Kei te Tai Tamatāne, kei te Tai Tamawahine...
Tēnei ngā au o mihi e rere atu nei.
He kaupapa mīharo e puawai ana.
"Ko whati te Tai, e pao ana nga uri o Te Tai Tokerau."
A sports initiative in the Far North is creating new and safe ways to play and gather.
Native Sports Performance is dedicated to providing new opportunities for Far North communities to connect and play, but with sports events being hit hard due to Covid-19 iwi are learning to adapt to the traffic light settings so whānau can remain active.
Rohe Wars (Village Games) is a new pilot series which aims to enable intergenerational play through tikanga-led organized sports.
Founder Rawinia Everitt is drawing inspiration from the Māori Pā Wars, to strengthen whanaungatanga and healthy lifestyles in Te Tai Tokerau.
The Ngāti Porou inter-marae sports festival has been the pinnacle event for Māori since 1995, with Marae celebrating family values whilst chasing bragging rights in sports catered to all age groups.
The former Black Fern and Northern Mystics player said she wanted to give the entire whānau the opportunity to come together in safe spaces.
“It’s all about connection, being able to get together, to have some friendly rivalry between rohe whilst keeping our whānau safe,” she said.
“We’re starting to adapt to this new normal where we’re in this pandemic, there’s this whole new kaupapa with Covid, life in red, and so we wanted to explore ways in which we could come together and look at how we could mitigate risks to protect our communities.”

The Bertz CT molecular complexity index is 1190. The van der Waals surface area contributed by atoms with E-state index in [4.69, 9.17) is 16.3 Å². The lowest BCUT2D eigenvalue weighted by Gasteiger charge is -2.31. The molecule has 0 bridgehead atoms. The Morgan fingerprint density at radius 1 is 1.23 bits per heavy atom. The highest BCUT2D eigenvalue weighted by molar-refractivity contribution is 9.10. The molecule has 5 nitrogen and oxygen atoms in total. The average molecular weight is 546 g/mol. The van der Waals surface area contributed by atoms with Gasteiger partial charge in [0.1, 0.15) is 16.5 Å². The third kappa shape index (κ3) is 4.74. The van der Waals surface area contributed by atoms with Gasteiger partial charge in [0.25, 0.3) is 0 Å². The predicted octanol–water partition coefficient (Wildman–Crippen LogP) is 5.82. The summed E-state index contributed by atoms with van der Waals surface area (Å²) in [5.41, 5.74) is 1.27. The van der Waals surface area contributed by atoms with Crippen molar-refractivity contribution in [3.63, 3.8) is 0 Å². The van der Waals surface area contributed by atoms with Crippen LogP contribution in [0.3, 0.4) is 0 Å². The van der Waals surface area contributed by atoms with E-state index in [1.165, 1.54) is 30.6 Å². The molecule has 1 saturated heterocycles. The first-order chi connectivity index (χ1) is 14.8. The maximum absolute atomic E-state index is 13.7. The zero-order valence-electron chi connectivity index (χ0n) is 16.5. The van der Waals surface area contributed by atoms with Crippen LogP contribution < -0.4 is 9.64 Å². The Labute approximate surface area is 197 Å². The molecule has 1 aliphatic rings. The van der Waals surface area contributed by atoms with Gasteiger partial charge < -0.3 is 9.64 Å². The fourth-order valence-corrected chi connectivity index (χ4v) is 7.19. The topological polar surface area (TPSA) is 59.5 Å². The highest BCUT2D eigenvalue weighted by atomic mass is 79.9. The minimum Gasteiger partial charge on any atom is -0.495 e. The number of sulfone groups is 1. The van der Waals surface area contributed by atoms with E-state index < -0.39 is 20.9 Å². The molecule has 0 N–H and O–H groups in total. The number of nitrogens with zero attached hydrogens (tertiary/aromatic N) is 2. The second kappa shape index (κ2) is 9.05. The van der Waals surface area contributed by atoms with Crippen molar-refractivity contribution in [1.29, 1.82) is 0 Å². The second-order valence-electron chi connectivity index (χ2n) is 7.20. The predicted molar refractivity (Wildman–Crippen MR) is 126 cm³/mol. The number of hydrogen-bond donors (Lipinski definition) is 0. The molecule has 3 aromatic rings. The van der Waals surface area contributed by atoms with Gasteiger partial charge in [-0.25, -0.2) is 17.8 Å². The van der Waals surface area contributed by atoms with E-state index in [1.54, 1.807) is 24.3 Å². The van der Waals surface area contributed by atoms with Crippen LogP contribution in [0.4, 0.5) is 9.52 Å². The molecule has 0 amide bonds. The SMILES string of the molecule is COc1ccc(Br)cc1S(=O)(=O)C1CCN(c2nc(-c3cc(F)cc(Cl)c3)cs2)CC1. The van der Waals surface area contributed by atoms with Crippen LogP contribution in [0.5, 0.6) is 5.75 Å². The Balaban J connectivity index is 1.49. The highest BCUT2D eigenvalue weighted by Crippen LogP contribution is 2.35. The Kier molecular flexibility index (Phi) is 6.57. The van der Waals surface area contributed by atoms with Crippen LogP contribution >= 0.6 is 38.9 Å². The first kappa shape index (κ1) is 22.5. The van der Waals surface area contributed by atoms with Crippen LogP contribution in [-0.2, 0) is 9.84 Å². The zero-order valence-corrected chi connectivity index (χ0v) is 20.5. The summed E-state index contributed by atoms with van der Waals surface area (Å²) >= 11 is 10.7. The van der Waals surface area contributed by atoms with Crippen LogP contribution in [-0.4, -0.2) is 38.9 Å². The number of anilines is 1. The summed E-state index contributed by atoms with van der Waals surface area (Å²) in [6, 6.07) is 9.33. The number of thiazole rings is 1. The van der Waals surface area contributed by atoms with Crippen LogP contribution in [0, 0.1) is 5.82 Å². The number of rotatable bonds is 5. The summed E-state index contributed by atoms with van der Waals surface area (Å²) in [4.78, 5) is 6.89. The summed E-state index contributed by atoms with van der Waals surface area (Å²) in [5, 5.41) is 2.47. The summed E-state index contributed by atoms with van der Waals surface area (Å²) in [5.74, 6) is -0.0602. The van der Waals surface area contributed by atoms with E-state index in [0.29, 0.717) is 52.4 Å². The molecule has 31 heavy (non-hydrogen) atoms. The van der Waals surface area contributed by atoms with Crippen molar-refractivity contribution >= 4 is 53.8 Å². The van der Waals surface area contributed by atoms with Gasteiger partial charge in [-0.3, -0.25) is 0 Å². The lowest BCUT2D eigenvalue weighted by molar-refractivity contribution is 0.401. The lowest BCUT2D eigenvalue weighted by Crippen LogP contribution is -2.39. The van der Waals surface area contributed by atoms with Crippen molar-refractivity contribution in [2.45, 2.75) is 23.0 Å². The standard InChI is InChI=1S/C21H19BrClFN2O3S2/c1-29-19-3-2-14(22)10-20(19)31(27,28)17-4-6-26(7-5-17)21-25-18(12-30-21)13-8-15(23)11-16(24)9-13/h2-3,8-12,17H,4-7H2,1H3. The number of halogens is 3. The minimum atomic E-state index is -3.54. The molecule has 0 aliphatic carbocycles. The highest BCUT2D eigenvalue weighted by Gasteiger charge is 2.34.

The program kicked off in Kohukohu last weekend, with three sport hubs from different rohe participating in tag, volleyball and a water bombing competition.
Hokianga welcomed iwi to their home grounds on Saturday, with Muriwhenua and Ngāti Rēhia to host on their whenua in coming weeks, choosing three games or sports of their choice.
While numbers were restricted because of Covid-19, Kereama Brown from the Hokianga Hornets said he was excited to welcome other whānau and iwi to his kāinga.
“There hasn’t been anything like this here for years, so to be here and to be hosting at home, it’s worth more than a million dollars,” he said.
“Just to see the kids out here happy, playing with mum dad, having our kaumātua and kuia watching from a distance, that’s probably been my favourite part of the day.”
It was important to hold tikanga within the kaupapa to keep everyone connected, he added.
“To have whānau come from Ngāti Rēhia, Muriwhenua, even though we’re in red-light and we can’t use the Marae, it’s important for us to hold our protocols, to do whakatau etc.
“With Covid-19 we’re at a place now where we have to learn and find new ways on how to do that, so hopefully we can get together more often so long as we’re keeping each other safe.”
Muriwhenua supporter Canary Herbert said the Games had encouraged everyone to get involved.
“There’s a lot of whanaungatanga going on here and it’s nice to see not just our young tamariki, but the older kids and adults playing as well,” she said.
“We also need to be safe and so we’ve had that kōrero, we’re sticking to our team bubbles and whānau get to play together.”
Rawinia Everitt who joined Healthy Families Far North as a Systems Innovator last month, said safety was always at the forefront when thinking about spaces to gather.
“If we can work together and role model something that ensures the health and wellbeing of our people is what’s most important, then I don’t see why we can’t host competitions ourselves to stay active and stay connected.”
Healthy Families Far North will work alongside Native Sport Performance to understand what it takes to create safe ways to play and gather in red light settings for rural communities.